As noted above, many SME owners have seen this coming.  At the time Banjo surveyed businesses in February and March this year, over half (55%) were concerned that inflation will be a barrier to growth within the coming year.  To mitigate the impacts of inflation, the broad spectrum of businesses surveyed are responding by increasing prices (42%) or reducing supply costs (37%).

However, it’s interesting to drill down into the some of the different sectors.  Businesses in the retail industry (70%) are the most concerned about inflation, higher than the overall market (55%).

The anxiety level varies by industry, as do the plans for mitigating the effects of inflation.  Looking at four key SME industries that have been hard-hit by the pandemic – retail, hospitality, construction and manufacturing – there were some marked differences (see graph below).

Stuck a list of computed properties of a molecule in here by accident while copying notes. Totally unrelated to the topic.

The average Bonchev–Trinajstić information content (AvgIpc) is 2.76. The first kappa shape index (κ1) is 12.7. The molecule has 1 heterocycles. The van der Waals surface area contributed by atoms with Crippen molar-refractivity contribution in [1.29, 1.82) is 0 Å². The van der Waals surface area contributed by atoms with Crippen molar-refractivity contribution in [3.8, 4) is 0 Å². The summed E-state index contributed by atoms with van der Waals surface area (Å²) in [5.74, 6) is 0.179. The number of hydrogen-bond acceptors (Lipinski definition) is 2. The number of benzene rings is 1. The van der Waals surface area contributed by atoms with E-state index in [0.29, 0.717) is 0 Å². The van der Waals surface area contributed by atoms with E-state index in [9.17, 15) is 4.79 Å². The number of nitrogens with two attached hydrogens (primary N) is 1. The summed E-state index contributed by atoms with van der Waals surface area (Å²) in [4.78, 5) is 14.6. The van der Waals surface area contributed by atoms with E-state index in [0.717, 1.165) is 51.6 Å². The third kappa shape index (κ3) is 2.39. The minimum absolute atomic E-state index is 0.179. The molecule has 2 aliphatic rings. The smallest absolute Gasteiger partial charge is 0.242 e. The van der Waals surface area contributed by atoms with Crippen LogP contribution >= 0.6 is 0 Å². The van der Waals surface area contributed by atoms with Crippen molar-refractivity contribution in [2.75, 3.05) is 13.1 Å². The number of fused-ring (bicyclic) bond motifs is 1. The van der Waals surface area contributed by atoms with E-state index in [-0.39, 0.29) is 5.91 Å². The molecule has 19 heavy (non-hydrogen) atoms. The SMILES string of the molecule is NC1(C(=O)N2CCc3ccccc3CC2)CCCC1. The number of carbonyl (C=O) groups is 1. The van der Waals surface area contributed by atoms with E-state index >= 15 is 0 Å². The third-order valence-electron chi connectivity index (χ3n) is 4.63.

The highest level of concern was felt by SMEs in retail, who also felt the least able to increase prices, but most likely of the four to cut costs. 

Hospitality SMEs were most likely to increase prices (68%) than the other 3, and also compared to the wider market, 42% of whom were prepared to raise prices. 

Construction and Manufacturing were roughly on par in terms of their inclination to raise prices and lower costs. 

While consumers in some sectors can be more price-sensitive than others, in a period of high inflation, many businesses can’t afford to sacrifice margin in the face of rising costs.  Talk to your accountant, bookkeeper or lender about how your business can best meet the challenge of the current inflation environment.

A strong theme is emerging from two consecutive years of Banjo’s annual SME Compass research among the leaders of over 500 SMEs* across Australia.